The first day of school has so many challenges and joys, whether it’s the start of daycare, kindergarten, middle school, high school, college or just starting the next grade.
Many parents talk about tears when sending their little ones off to school for the first time and having a deep sense of loss and worry. Not me. I was pleased as punch to get them out into the world. I don’t mean I wanted to get rid of them. I was eager for them to have new experiences and to find their independence.
I don’t recall my oldest, Paige, ever having worries about any of her first days. She was always a trooper, ready to get in the mix with the other kids and socialize. Grace too, with the exception of a few worrisome back-to-school moments.
I was fortunate to be able to keep Grace at home for 18 months. When she was 16 months old, I was really worried that something was wrong with her hearing because she had a much smaller vocabulary than her sister did when she was that age. I took her for half a dozen hearing tests. None were conclusive. Then, two weeks before she would start daycare, the doctor said we should put tubes in her ears and that may help with the hearing.
I was set to do it. But then I learned she would have to be put under general anesthesia. I was not doing that and decided to give it more time. She started daycare, and to everyone’s surprise, started talking up a storm on that first day and never shut up. Over the years, we had to tell her to stop talking.
It turns out everyone in the family was guilty of getting her things and responding to her every need, without her having to say or ask for much. When she had to fend for herself, she had no problem speaking up. That’s true to this day.
But there were bigger jitters when she started third grade at a new school. The evening before, she kept telling me she couldn’t breathe. Her chest was hurting. She had no signs of physical sickness. I knew it was anxiety and just tried my best to calm her down and tell her to take deep breaths.
When that didn’t work, I called her pediatrician who told me it was anxiety. Just to be sure, the doctor advised taking her to an urgent care center to have her checked out. At the very least, it would give Grace some peace of mind. They did X-rays and examined her: nothing was wrong with her lungs. On the way home I told her she was OK and that was that. I guess she figured she wasn’t dying. The next day she went off to school and made friends.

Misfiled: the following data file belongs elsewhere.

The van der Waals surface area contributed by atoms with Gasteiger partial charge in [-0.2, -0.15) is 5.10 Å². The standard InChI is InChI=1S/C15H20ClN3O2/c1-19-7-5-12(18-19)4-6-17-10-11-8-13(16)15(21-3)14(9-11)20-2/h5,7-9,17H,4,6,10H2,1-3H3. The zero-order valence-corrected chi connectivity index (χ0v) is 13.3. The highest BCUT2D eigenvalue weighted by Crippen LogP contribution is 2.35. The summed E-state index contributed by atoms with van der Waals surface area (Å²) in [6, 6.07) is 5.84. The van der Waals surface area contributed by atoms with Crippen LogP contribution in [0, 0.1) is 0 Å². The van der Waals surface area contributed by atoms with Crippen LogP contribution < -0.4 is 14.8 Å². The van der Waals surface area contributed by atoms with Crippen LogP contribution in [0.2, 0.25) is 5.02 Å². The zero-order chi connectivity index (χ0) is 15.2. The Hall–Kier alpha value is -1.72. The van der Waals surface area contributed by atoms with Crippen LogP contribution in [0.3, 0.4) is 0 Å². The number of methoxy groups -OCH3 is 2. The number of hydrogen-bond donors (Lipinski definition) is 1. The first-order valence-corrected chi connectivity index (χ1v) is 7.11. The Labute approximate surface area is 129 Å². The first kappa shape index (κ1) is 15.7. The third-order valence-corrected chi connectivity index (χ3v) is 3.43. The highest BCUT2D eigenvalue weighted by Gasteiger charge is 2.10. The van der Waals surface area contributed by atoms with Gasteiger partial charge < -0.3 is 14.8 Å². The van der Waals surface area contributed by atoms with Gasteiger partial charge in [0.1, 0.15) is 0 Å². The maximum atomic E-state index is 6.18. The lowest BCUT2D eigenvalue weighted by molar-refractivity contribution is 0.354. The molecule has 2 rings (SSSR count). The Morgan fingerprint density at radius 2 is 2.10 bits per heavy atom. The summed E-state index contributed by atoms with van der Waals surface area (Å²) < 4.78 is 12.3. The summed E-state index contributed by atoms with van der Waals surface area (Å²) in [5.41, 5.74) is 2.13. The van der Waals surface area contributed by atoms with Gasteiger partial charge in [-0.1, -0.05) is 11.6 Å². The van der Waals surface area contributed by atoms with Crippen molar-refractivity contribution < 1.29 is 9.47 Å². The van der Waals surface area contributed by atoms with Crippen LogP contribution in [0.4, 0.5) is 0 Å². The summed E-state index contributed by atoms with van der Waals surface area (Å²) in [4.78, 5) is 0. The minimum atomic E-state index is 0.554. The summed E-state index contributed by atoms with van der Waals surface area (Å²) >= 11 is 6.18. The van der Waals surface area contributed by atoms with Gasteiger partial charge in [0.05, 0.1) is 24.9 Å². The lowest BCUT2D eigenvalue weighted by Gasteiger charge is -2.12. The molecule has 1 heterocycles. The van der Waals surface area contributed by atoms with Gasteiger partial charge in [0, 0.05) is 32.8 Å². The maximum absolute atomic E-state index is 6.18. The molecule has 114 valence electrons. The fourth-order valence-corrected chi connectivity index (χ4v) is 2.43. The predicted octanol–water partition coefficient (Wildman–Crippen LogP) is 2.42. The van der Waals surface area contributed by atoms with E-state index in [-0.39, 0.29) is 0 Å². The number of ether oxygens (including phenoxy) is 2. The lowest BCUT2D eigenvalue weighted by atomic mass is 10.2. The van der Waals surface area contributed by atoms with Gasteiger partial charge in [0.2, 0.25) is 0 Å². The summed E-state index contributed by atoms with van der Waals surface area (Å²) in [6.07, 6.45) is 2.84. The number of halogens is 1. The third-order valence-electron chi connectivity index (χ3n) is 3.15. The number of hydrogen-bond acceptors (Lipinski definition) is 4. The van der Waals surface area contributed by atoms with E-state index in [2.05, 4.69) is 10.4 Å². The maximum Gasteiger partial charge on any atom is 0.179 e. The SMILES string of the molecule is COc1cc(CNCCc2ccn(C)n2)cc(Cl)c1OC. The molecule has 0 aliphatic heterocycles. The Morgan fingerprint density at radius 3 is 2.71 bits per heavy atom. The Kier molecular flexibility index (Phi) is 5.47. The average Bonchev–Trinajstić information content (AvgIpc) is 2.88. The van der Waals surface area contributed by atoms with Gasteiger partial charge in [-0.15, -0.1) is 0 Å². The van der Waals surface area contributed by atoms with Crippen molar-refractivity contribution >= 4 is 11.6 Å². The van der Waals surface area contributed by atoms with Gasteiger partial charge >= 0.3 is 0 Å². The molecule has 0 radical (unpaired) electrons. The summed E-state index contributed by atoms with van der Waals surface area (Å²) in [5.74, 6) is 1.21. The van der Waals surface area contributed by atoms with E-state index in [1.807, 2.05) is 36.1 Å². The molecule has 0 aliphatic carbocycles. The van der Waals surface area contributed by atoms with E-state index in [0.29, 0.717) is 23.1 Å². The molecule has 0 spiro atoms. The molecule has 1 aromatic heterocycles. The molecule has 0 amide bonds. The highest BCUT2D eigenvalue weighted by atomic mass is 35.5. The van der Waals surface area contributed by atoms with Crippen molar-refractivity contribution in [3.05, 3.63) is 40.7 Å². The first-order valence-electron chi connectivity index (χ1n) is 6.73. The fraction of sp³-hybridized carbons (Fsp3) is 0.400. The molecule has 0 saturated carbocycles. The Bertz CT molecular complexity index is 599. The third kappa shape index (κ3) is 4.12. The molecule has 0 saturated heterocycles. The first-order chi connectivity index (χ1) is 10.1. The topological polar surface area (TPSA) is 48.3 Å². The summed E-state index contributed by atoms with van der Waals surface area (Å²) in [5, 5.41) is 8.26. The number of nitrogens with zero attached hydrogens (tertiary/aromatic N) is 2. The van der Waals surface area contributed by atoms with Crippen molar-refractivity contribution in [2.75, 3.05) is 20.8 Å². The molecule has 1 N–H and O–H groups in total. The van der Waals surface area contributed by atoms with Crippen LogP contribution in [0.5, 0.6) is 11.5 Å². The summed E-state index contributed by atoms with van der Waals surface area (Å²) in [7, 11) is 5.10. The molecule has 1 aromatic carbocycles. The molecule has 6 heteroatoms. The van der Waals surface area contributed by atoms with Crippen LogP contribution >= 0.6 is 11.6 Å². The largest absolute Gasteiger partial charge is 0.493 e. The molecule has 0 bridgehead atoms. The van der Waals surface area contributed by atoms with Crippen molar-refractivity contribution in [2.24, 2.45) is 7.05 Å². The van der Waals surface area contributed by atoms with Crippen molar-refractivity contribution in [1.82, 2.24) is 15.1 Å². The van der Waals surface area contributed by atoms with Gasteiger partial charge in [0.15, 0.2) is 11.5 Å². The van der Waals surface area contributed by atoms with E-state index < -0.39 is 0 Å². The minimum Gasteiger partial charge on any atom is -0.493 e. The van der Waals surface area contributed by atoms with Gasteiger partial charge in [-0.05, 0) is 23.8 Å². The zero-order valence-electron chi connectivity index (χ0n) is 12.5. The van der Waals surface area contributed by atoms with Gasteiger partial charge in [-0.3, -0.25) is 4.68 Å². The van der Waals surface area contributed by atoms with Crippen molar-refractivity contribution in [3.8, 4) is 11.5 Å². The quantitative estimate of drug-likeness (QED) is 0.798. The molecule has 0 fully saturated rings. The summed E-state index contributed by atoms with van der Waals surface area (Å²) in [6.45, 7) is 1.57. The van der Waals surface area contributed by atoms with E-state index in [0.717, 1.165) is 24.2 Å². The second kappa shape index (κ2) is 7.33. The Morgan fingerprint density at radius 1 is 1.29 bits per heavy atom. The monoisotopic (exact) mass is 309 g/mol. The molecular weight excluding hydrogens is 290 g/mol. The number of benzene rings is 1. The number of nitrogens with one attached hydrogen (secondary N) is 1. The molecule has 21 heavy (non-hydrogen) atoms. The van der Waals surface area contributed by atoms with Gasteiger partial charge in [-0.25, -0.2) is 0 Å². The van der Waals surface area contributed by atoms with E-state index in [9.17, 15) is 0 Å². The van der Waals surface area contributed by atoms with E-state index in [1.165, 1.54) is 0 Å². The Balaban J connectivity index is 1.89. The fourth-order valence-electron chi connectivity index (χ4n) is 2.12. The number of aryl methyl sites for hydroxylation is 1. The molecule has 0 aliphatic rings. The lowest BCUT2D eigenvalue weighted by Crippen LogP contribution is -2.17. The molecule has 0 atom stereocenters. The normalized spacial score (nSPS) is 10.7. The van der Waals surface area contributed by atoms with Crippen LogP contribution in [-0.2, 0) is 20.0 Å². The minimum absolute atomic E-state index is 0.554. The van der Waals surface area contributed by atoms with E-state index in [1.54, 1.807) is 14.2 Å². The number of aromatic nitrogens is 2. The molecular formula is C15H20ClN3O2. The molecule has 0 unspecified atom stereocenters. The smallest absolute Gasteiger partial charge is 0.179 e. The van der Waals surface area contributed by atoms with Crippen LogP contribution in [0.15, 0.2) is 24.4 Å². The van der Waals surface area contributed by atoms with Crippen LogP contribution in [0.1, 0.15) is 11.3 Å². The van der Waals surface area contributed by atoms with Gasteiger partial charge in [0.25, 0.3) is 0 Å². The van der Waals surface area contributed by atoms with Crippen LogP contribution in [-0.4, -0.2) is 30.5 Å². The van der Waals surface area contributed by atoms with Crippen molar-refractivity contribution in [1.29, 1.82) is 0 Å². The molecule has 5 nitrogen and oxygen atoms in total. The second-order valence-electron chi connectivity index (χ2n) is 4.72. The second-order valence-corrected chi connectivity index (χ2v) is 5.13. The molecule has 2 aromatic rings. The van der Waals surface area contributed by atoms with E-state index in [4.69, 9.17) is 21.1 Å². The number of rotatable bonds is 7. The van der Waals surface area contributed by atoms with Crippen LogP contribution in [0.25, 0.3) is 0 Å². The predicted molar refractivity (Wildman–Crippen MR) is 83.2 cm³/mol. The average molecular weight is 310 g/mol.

Fast forward to this past August, when she was to return to college in California—more anxiety and tears. In the days leading up to going, she kept saying how stressed she was and that she didn’t want to go back. She was worried about her new job as a resident assistant. She hadn’t spoken to her college friends all summer and was worried how that would play out.
Grace had few expectations as a freshman, but going into sophomore year she did. How would she do in the new job? How she would get along with friends? Plus, she said she had become so comfortable at home and enjoyed being there so much that it would be hard to be so far away.
I left Baltimore in August with a tearful 18-year-old child dreading the year ahead. But I returned, leaving behind a young woman ready to take on the challenges ahead of her. Once she got situated in her room, saw her friends, got to work and realized the beauty of her lovely surroundings, Grace was OK.
There are no magic beans for getting through the first days. All you can do is reassure your children and not show your own tears and dread. Tell them they are strong and beautiful and smart and they are loved and you are always there for them. That will give them the confidence they need to step up to the challenge.
I say all of this knowing—and Grace knowing, too—she will be calling one day in the near future to say, “I don’t think this school is right for me…blah, blah, blah.” And I will talk her off the ledge until the next time.